Lewis & Clark County fire chiefs honor Dispatcher of the Year

Posted at 9:40 PM, Jul 13, 2018
and last updated 2018-07-19 19:02:11-04

HELENA – Local fire chiefs from around Lewis and Clark County are honoring their dispatcher of the year.

The Lewis and Clark Rural Fire Council presented the award to Zach Slattery, a lead dispatcher with the Helena-Lewis and Clark County 911 Center, during their monthly meeting last week.

“It was a great honor to get it, knowing that it comes from the chiefs for the rural fire departments that we work with, just knowing that there are people out there that do recognize us,” said Slattery.

Slattery has worked for the 911 Center for about ten years.

Dave Sammons, chief of the East Valley Fire Department and president of the Rural Fire Council, said the award was created several years ago, as a way to recognize dispatchers, who give first responders information and assistance they need as they go into an emergency situation.

“They are kind of unsung heroes to us,” he said. “They never get to see the outcome. They only get the immediate 911 and all the angst and chaos that comes with that, but they never get the end result.”

The chiefs interview dispatchers through the year, allowing them to better know people they might otherwise recognize only as voices over the radio.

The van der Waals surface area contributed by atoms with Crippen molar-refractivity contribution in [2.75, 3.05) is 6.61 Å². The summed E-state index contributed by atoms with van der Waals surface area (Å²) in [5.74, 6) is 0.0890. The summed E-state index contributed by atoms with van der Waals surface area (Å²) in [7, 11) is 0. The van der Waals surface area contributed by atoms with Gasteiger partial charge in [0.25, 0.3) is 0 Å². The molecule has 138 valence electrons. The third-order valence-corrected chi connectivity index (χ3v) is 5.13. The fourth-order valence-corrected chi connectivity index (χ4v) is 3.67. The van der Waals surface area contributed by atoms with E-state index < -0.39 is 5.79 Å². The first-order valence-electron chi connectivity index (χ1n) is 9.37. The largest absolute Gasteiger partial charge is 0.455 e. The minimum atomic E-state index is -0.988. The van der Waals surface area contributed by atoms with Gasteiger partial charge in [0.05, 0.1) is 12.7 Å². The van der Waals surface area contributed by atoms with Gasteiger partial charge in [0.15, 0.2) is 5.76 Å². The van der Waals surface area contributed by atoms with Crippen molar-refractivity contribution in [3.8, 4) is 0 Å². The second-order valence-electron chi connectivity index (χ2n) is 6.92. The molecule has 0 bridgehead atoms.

This is the second year in a row that the fire council selected Slattery as dispatcher of the year. Sammons said Slattery stands out because of how he interacts with first responders.

“There’s all sorts of us out in rural fire when we’re talking to dispatchers, and God knows that we can get frustrating on our end of the radio,” he said. “Zach handles it well. He works really, really well with us.”

Sammons said Slattery is also good at anticipating how he can help the chiefs and what they might need from him.

Slattery said the most important part of his work is being an intermediary between callers and responders.

“When people call 911, it’s one of the worst days of their lives, and we’re there to start everything,” he said. “We have to remain calm to get the information that not only we need, but that our first responders need to eventually help that person.”

He said he’s grateful to be recognized, but that it takes cooperation to get the work done.

“It’s a team effort amongst our center,” he said. “Not one person can do this alone.”